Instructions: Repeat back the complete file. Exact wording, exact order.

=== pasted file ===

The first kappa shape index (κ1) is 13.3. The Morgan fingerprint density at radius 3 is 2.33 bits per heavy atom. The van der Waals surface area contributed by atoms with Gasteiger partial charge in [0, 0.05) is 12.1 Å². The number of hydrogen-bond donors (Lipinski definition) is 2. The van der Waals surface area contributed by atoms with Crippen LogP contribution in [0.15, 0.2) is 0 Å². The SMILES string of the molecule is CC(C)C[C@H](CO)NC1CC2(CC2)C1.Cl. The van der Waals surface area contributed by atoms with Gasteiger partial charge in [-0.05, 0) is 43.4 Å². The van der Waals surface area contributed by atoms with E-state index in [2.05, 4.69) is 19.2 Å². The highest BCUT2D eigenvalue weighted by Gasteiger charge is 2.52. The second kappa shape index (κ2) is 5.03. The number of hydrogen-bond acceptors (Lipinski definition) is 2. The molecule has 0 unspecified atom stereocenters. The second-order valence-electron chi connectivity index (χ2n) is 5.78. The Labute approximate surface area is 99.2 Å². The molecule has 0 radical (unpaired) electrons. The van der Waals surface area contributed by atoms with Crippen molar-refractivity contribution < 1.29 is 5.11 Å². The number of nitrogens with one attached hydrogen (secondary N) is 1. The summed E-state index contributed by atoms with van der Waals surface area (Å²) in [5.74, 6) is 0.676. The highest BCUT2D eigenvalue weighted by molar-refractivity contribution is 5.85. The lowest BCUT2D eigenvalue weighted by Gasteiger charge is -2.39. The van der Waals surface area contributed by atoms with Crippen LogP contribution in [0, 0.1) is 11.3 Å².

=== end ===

The first kappa shape index (κ1) is 13.3. The Morgan fingerprint density at radius 3 is 2.33 bits per heavy atom. The van der Waals surface area contributed by atoms with Gasteiger partial charge in [0, 0.05) is 12.1 Å². The number of hydrogen-bond donors (Lipinski definition) is 2. The van der Waals surface area contributed by atoms with Crippen LogP contribution in [0.15, 0.2) is 0 Å². The SMILES string of the molecule is CC(C)C[C@H](CO)NC1CC2(CC2)C1.Cl. The van der Waals surface area contributed by atoms with Gasteiger partial charge in [-0.05, 0) is 43.4 Å². The van der Waals surface area contributed by atoms with E-state index in [2.05, 4.69) is 19.2 Å². The highest BCUT2D eigenvalue weighted by Gasteiger charge is 2.52. The second kappa shape index (κ2) is 5.03. The number of hydrogen-bond acceptors (Lipinski definition) is 2. The molecule has 0 unspecified atom stereocenters. The second-order valence-electron chi connectivity index (χ2n) is 5.78. The Labute approximate surface area is 99.2 Å². The molecule has 0 radical (unpaired) electrons. The van der Waals surface area contributed by atoms with Crippen molar-refractivity contribution < 1.29 is 5.11 Å². The number of nitrogens with one attached hydrogen (secondary N) is 1. The summed E-state index contributed by atoms with van der Waals surface area (Å²) in [5.74, 6) is 0.676. The highest BCUT2D eigenvalue weighted by molar-refractivity contribution is 5.85. The lowest BCUT2D eigenvalue weighted by Gasteiger charge is -2.39. The van der Waals surface area contributed by atoms with Crippen LogP contribution in [0, 0.1) is 11.3 Å².